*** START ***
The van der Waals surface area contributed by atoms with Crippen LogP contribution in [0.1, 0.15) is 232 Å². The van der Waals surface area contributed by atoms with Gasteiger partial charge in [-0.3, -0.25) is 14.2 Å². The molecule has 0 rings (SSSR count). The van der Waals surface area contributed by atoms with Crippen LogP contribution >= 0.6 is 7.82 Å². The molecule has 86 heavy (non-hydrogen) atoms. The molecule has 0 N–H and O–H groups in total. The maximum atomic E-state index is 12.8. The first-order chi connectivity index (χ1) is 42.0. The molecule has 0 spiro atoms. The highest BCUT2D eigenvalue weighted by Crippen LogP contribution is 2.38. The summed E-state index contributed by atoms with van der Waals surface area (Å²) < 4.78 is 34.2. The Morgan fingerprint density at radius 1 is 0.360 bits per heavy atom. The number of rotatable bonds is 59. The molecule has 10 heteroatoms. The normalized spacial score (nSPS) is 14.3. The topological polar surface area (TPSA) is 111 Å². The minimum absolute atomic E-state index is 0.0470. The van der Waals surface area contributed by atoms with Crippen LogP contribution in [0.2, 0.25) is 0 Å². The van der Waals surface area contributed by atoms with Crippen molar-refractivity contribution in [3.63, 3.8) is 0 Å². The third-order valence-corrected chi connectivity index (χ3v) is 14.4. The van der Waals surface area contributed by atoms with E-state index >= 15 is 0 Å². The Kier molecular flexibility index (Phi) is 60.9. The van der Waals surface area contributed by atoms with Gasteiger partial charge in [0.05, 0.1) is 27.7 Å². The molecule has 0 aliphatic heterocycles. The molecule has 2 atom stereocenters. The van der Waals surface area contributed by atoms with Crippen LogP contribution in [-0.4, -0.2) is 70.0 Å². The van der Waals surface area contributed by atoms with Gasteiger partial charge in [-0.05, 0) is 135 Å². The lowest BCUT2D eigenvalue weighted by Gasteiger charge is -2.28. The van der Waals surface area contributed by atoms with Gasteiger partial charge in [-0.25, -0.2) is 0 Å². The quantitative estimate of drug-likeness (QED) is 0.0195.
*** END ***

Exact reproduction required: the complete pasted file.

The van der Waals surface area contributed by atoms with Crippen LogP contribution in [0.1, 0.15) is 232 Å². The van der Waals surface area contributed by atoms with Gasteiger partial charge in [-0.3, -0.25) is 14.2 Å². The molecule has 0 rings (SSSR count). The van der Waals surface area contributed by atoms with Crippen LogP contribution >= 0.6 is 7.82 Å². The molecule has 86 heavy (non-hydrogen) atoms. The molecule has 0 N–H and O–H groups in total. The maximum atomic E-state index is 12.8. The first-order chi connectivity index (χ1) is 42.0. The molecule has 0 spiro atoms. The highest BCUT2D eigenvalue weighted by Crippen LogP contribution is 2.38. The summed E-state index contributed by atoms with van der Waals surface area (Å²) < 4.78 is 34.2. The Morgan fingerprint density at radius 1 is 0.360 bits per heavy atom. The number of rotatable bonds is 59. The molecule has 10 heteroatoms. The normalized spacial score (nSPS) is 14.3. The topological polar surface area (TPSA) is 111 Å². The minimum absolute atomic E-state index is 0.0470. The van der Waals surface area contributed by atoms with Crippen LogP contribution in [0.2, 0.25) is 0 Å². The van der Waals surface area contributed by atoms with Crippen molar-refractivity contribution in [3.63, 3.8) is 0 Å². The third-order valence-corrected chi connectivity index (χ3v) is 14.4. The van der Waals surface area contributed by atoms with E-state index >= 15 is 0 Å². The Kier molecular flexibility index (Phi) is 60.9. The van der Waals surface area contributed by atoms with Gasteiger partial charge in [0.05, 0.1) is 27.7 Å². The molecule has 0 aliphatic heterocycles. The molecule has 2 atom stereocenters. The van der Waals surface area contributed by atoms with Crippen LogP contribution in [-0.4, -0.2) is 70.0 Å². The van der Waals surface area contributed by atoms with Gasteiger partial charge in [-0.05, 0) is 135 Å². The lowest BCUT2D eigenvalue weighted by Gasteiger charge is -2.28. The van der Waals surface area contributed by atoms with Gasteiger partial charge in [-0.25, -0.2) is 0 Å². The quantitative estimate of drug-likeness (QED) is 0.0195.